Look around your home and see if your eyes are allowed to rest, or if there are too many items to look at and you feel overwhelmed. Try de-cluttering those items first. Which ones do you need to keep? Do you use them often? With the items you have chosen to keep, where can you store them so that they do get more use? What decorative items do you already have that you can display there instead, or just leave a blank space to enjoy as well. This is a great action step to take with bookshelves and china cabinets with glass doors.

Let me know how you progress with this action step and comment below!

Joyful Minimalism: 

If you are ready to explore your things but need weekly/daily support and would like to work with me one on one, feel free to reach out to me by email and I can send you a client survey and set up a call with you. I can work with local clients and long distance clients. 

trista.signe.ainsworth@gmail.com

Silent To Do List

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When we let go of our possessions, our ability to concentrate improves. Why might this be? Things don’t just sit there. They send us silent messages. And the more the item has been neglected, the stronger its message will be. Maybe there’s an English textbook that I gave up on before I even got halfway through it. It might be looking at me now and saying something like: “You look bored. Why don’t you try to study me again?”

Fumio Sasaki from his book “Goodbye, Things: The New Japanese Minimalism.

I recently read Fumio’s book “Goodbye, Things.” and I thought it was a very interesting take on minimalism. I loved a lot of his viewpoints on our possessions and what they mean in our lives. I particularly think that the silent to-do list that our things give to us is worthy of mentioning.

How many times have you felt overwhelmed by your possessions? Are they silently telling you that you have more things to do, more things to add to your daily list?

I have kept many how-to books like the English book he mentioned in the past. They did call to me to study them, and I have since found that if it isn’t a reference I am either studying right now or one that I have continually come back to, I can let it go.

I think that also as we keep more and more things they silently tell us: “I need dusting" or “I need to be organized” or “Look at me, I’m interesting, aren’t I?” All of this can create so much more mental clutter than we are aware of.

I believe that if we use Joyful Minimalism and truly only keep things that we are using currently or we love to have around in our environment that they silent to do list will go away, or be a very short list.

What are your thoughts on the silent to do list? Are your things calling to you? What are they saying? How can you start to change your relationship to your things?

I would love your comments below or write to me at:

trista.signe.ainsworth@gmail.com

Joyful Minimalism: 

If you are ready to explore your things but need weekly/daily support and would like to work with me one on one, feel free to reach out to me by email and I can send you a client survey and set up a call with you. I can work with local clients and long distance clients. 

trista.signe.ainsworth@gmail.com

Junk Drawer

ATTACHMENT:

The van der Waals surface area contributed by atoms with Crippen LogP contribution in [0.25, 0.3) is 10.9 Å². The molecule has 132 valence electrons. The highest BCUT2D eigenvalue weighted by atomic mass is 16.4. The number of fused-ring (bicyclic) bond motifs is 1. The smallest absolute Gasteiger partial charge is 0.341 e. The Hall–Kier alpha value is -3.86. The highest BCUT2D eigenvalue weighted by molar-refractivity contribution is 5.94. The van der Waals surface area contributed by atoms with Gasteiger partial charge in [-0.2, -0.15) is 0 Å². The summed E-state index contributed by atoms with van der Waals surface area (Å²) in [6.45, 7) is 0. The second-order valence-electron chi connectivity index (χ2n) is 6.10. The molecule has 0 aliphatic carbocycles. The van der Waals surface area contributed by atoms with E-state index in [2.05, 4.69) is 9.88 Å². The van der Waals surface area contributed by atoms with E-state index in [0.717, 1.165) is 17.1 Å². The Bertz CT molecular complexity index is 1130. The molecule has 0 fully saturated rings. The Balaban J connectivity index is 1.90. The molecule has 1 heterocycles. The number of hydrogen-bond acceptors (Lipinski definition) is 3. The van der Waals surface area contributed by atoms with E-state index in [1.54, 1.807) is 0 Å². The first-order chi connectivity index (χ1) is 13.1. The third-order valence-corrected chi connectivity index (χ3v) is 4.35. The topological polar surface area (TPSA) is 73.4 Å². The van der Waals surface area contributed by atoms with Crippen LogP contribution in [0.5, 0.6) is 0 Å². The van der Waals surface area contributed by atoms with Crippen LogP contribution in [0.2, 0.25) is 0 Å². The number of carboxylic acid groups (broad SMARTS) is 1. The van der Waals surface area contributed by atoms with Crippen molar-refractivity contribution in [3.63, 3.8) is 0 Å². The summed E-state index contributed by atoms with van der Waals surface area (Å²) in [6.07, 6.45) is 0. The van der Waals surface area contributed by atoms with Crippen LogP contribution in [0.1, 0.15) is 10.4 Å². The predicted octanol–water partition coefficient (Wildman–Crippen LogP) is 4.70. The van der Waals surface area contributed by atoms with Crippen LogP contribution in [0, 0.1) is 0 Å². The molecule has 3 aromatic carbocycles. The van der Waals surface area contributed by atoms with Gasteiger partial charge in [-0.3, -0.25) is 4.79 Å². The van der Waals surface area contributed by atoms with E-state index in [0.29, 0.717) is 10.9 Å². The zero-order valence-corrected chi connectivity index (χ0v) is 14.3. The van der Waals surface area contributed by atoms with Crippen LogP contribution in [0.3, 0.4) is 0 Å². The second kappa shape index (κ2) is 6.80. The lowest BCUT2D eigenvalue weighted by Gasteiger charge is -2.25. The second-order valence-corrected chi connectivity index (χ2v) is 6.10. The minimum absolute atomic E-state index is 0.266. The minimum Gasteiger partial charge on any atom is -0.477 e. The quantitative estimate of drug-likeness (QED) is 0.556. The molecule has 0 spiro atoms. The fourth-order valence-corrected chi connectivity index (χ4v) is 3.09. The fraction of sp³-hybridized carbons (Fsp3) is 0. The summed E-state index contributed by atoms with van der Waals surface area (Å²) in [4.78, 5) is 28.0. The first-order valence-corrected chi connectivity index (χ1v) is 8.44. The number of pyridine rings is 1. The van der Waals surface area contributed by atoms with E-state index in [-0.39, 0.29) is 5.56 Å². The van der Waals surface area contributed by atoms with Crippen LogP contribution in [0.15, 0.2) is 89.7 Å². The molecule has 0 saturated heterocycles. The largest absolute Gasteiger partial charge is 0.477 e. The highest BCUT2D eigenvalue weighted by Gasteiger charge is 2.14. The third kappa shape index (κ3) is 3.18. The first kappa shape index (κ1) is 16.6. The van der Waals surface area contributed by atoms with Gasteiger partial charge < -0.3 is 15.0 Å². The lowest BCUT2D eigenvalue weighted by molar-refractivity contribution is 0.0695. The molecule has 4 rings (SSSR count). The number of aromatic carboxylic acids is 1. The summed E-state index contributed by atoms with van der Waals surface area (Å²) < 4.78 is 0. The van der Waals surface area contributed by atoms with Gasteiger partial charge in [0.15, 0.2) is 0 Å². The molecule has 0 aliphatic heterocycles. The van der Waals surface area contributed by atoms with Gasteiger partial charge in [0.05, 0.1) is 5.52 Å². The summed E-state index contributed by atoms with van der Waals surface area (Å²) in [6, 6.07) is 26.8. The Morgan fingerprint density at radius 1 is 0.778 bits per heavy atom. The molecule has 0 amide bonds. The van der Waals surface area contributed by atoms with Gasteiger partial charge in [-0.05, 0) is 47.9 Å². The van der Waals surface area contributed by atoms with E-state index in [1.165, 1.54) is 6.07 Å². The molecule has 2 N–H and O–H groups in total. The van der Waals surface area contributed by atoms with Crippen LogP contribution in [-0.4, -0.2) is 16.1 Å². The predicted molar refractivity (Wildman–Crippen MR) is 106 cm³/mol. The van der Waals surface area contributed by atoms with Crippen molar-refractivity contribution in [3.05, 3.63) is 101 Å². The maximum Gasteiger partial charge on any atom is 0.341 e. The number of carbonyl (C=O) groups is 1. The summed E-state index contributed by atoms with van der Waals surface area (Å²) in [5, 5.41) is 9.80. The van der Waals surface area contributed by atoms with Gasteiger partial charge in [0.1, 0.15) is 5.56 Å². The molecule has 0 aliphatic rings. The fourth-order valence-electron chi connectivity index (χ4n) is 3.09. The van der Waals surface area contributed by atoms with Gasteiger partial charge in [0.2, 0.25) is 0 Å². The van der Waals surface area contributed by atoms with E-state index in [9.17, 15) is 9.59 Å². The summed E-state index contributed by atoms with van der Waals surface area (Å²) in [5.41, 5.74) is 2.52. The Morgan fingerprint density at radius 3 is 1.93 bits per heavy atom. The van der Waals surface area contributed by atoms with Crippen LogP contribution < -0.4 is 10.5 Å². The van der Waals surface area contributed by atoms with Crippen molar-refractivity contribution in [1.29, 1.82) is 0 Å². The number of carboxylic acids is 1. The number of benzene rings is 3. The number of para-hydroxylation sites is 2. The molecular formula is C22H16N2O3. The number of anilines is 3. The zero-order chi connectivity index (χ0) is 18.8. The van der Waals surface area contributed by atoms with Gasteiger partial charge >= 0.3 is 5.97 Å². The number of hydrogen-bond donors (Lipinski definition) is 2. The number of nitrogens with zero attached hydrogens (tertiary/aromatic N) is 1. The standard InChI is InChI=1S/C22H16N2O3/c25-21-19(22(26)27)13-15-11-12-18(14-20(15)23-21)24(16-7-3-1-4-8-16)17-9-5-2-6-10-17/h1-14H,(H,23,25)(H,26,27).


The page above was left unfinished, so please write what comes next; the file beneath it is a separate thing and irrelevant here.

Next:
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“I think that a junk drawer is a thing that happens when we’re adults. We get a junk drawer. If you go home, we all have the same stuff in our junk drawer. We all have— for some reason we won’t throw a rubber band away. There are tons of rubber bands, like 24 rubber bands in there, like…a case a bunch of little girls come over for pigtails one day. I don’t know. There’s a red ink pen in there, just in case you have to grade papers or something. I don’t know, just like.. There’s a roll of scotch tape that’s out of the container, just the roll, and it’s , you can’t get it started because it’s halfway broken anyway, and you just keep it. There’ a AA battery. Does it work? I don’t know, I just don’t. I put it in there. There’s a key and you don’t know what it’s to. You won’t throw it away because what if someone finds it and opens something? What do they…like walk around opening. I heard from someone that a junk drawer is like a metaphor for life, like we’re holding on to things that we don’t need to hold on to.”

Ellen DeGeneres from her comedy special “Relatable”

A friend of mine sent me a clip of Ellen's new comedy special on Netflix the other day containing the quote above about junk drawers. How true is that? Wow! She is so right that all of us have a junk drawer of all of these items that for some reason we can’t let go of for fear of needing them someday. I have lots of rubber bands that I never use and plenty of old keys and batteries too. Why are we holding on to these things? It may be a fear of letting go, of some future time where we’ll have a need for these things, or a fear that we won’t be able to replace them. Whatever it is, this shows us how funny and ridiculous it is to hang on to so many things that are no longer serving us. I’m thinking of that small box of rubber bands in my junk drawer as I write this.

I believe that there is a new way of looking at our homes and the lives we live in them. I look at a home as an organic, living being. We bring things in and out of our homes on a daily basis, we live joyful moments and sad moments, our home sees us through it all. For this reason our home as a living being sometimes needs to be cared for in a unique way. We can all become explorers and caretakers in our own homes in our own unique ways.

I have found that with each big life transition comes a reevaluation of possessions and they way that they are stored in our homes. Now that I am making a major change in my life’s work I find a deep calling to look at what I am holding on to and why. I am now exploring my home for a few minutes each day in a process I call “clearing.” This is bringing me more peace each day as I transition to being of more service to others. With fewer physical and mental objects in my way I will be able to achieve my quest to help everyone find a path to joy in their lives.

Check out my Patreon page for ways you can sign up for monthly companion videos, workbooks and more to help you on your journey:

https://www.patreon.com/expansive

Feel free to share about your junk drawer or how you see your things in your home in the comments below. Thank you and with lots of love,

Trista